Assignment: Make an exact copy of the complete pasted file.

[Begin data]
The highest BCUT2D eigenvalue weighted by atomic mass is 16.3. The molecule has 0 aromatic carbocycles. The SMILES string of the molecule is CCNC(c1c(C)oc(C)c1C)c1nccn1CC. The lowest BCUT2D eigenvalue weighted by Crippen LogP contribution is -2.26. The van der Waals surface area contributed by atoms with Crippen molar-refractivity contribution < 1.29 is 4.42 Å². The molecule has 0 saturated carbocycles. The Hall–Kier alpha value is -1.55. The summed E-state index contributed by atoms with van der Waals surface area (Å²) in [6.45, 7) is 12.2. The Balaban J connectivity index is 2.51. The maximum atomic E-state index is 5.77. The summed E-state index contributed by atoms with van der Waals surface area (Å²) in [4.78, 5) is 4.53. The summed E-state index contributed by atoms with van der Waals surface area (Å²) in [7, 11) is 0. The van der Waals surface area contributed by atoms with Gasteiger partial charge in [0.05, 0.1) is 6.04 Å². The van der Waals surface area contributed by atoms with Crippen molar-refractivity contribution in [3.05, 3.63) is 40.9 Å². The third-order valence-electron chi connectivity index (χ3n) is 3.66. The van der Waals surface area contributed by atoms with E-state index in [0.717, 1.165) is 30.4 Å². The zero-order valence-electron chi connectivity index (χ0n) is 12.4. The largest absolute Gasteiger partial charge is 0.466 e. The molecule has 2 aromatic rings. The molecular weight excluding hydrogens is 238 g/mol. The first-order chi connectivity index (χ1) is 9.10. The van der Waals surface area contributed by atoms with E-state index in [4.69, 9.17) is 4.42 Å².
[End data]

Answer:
The highest BCUT2D eigenvalue weighted by atomic mass is 16.3. The molecule has 0 aromatic carbocycles. The SMILES string of the molecule is CCNC(c1c(C)oc(C)c1C)c1nccn1CC. The lowest BCUT2D eigenvalue weighted by Crippen LogP contribution is -2.26. The van der Waals surface area contributed by atoms with Crippen molar-refractivity contribution < 1.29 is 4.42 Å². The molecule has 0 saturated carbocycles. The Hall–Kier alpha value is -1.55. The summed E-state index contributed by atoms with van der Waals surface area (Å²) in [6.45, 7) is 12.2. The Balaban J connectivity index is 2.51. The maximum atomic E-state index is 5.77. The summed E-state index contributed by atoms with van der Waals surface area (Å²) in [4.78, 5) is 4.53. The summed E-state index contributed by atoms with van der Waals surface area (Å²) in [7, 11) is 0. The van der Waals surface area contributed by atoms with Gasteiger partial charge in [0.05, 0.1) is 6.04 Å². The van der Waals surface area contributed by atoms with Crippen molar-refractivity contribution in [3.05, 3.63) is 40.9 Å². The third-order valence-electron chi connectivity index (χ3n) is 3.66. The van der Waals surface area contributed by atoms with E-state index in [0.717, 1.165) is 30.4 Å². The zero-order valence-electron chi connectivity index (χ0n) is 12.4. The largest absolute Gasteiger partial charge is 0.466 e. The molecule has 2 aromatic rings. The molecular weight excluding hydrogens is 238 g/mol. The first-order chi connectivity index (χ1) is 9.10. The van der Waals surface area contributed by atoms with E-state index in [4.69, 9.17) is 4.42 Å².